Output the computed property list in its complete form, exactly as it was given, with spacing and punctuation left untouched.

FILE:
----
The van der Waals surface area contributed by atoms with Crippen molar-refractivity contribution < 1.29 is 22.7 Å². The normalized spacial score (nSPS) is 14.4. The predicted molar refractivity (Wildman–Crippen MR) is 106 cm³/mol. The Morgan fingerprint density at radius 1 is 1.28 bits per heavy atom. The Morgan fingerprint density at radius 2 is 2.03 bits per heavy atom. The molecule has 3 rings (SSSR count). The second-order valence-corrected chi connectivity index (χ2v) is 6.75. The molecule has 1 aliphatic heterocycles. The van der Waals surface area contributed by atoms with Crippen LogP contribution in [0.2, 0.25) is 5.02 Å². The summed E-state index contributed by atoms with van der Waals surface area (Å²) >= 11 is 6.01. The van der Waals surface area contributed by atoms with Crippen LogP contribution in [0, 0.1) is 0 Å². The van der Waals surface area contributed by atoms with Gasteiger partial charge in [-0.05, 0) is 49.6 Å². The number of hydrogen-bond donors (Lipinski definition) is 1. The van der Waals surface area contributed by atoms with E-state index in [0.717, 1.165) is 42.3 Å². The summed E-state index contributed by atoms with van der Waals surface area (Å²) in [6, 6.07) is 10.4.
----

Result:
The van der Waals surface area contributed by atoms with Crippen molar-refractivity contribution < 1.29 is 22.7 Å². The normalized spacial score (nSPS) is 14.4. The predicted molar refractivity (Wildman–Crippen MR) is 106 cm³/mol. The Morgan fingerprint density at radius 1 is 1.28 bits per heavy atom. The Morgan fingerprint density at radius 2 is 2.03 bits per heavy atom. The molecule has 3 rings (SSSR count). The second-order valence-corrected chi connectivity index (χ2v) is 6.75. The molecule has 1 aliphatic heterocycles. The van der Waals surface area contributed by atoms with Crippen LogP contribution in [0.2, 0.25) is 5.02 Å². The summed E-state index contributed by atoms with van der Waals surface area (Å²) >= 11 is 6.01. The van der Waals surface area contributed by atoms with Crippen LogP contribution in [0, 0.1) is 0 Å². The van der Waals surface area contributed by atoms with Gasteiger partial charge in [-0.05, 0) is 49.6 Å². The number of hydrogen-bond donors (Lipinski definition) is 1. The van der Waals surface area contributed by atoms with E-state index in [0.717, 1.165) is 42.3 Å². The summed E-state index contributed by atoms with van der Waals surface area (Å²) in [6, 6.07) is 10.4.